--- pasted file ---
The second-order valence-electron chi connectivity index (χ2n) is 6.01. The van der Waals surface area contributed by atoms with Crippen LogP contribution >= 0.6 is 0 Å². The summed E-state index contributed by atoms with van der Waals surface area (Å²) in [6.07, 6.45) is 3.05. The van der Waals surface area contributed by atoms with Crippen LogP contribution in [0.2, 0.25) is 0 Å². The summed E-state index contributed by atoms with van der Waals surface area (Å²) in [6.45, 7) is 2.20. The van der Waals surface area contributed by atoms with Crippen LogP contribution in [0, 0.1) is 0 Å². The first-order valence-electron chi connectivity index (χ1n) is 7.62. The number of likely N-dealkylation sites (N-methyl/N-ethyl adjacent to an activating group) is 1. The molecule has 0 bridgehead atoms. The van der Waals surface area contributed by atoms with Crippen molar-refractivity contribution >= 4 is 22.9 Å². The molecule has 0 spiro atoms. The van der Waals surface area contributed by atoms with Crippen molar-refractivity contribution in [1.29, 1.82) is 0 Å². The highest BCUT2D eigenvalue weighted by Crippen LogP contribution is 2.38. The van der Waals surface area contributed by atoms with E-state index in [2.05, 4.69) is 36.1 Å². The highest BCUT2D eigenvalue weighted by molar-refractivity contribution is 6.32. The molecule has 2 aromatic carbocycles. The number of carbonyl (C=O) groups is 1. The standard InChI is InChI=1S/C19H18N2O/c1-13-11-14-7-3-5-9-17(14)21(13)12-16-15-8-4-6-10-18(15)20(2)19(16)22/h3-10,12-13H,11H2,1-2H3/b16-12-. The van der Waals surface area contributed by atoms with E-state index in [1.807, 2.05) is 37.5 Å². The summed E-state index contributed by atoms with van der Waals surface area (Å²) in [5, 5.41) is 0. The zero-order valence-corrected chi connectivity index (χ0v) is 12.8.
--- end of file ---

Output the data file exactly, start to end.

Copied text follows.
The second-order valence-electron chi connectivity index (χ2n) is 6.01. The van der Waals surface area contributed by atoms with Crippen LogP contribution >= 0.6 is 0 Å². The summed E-state index contributed by atoms with van der Waals surface area (Å²) in [6.07, 6.45) is 3.05. The van der Waals surface area contributed by atoms with Crippen LogP contribution in [0.2, 0.25) is 0 Å². The summed E-state index contributed by atoms with van der Waals surface area (Å²) in [6.45, 7) is 2.20. The van der Waals surface area contributed by atoms with Crippen LogP contribution in [0, 0.1) is 0 Å². The first-order valence-electron chi connectivity index (χ1n) is 7.62. The number of likely N-dealkylation sites (N-methyl/N-ethyl adjacent to an activating group) is 1. The molecule has 0 bridgehead atoms. The van der Waals surface area contributed by atoms with Crippen molar-refractivity contribution >= 4 is 22.9 Å². The molecule has 0 spiro atoms. The van der Waals surface area contributed by atoms with Crippen molar-refractivity contribution in [1.29, 1.82) is 0 Å². The highest BCUT2D eigenvalue weighted by Crippen LogP contribution is 2.38. The van der Waals surface area contributed by atoms with E-state index in [2.05, 4.69) is 36.1 Å². The highest BCUT2D eigenvalue weighted by molar-refractivity contribution is 6.32. The molecule has 2 aromatic carbocycles. The number of carbonyl (C=O) groups is 1. The standard InChI is InChI=1S/C19H18N2O/c1-13-11-14-7-3-5-9-17(14)21(13)12-16-15-8-4-6-10-18(15)20(2)19(16)22/h3-10,12-13H,11H2,1-2H3/b16-12-. The van der Waals surface area contributed by atoms with E-state index in [1.807, 2.05) is 37.5 Å². The summed E-state index contributed by atoms with van der Waals surface area (Å²) in [5, 5.41) is 0. The zero-order valence-corrected chi connectivity index (χ0v) is 12.8.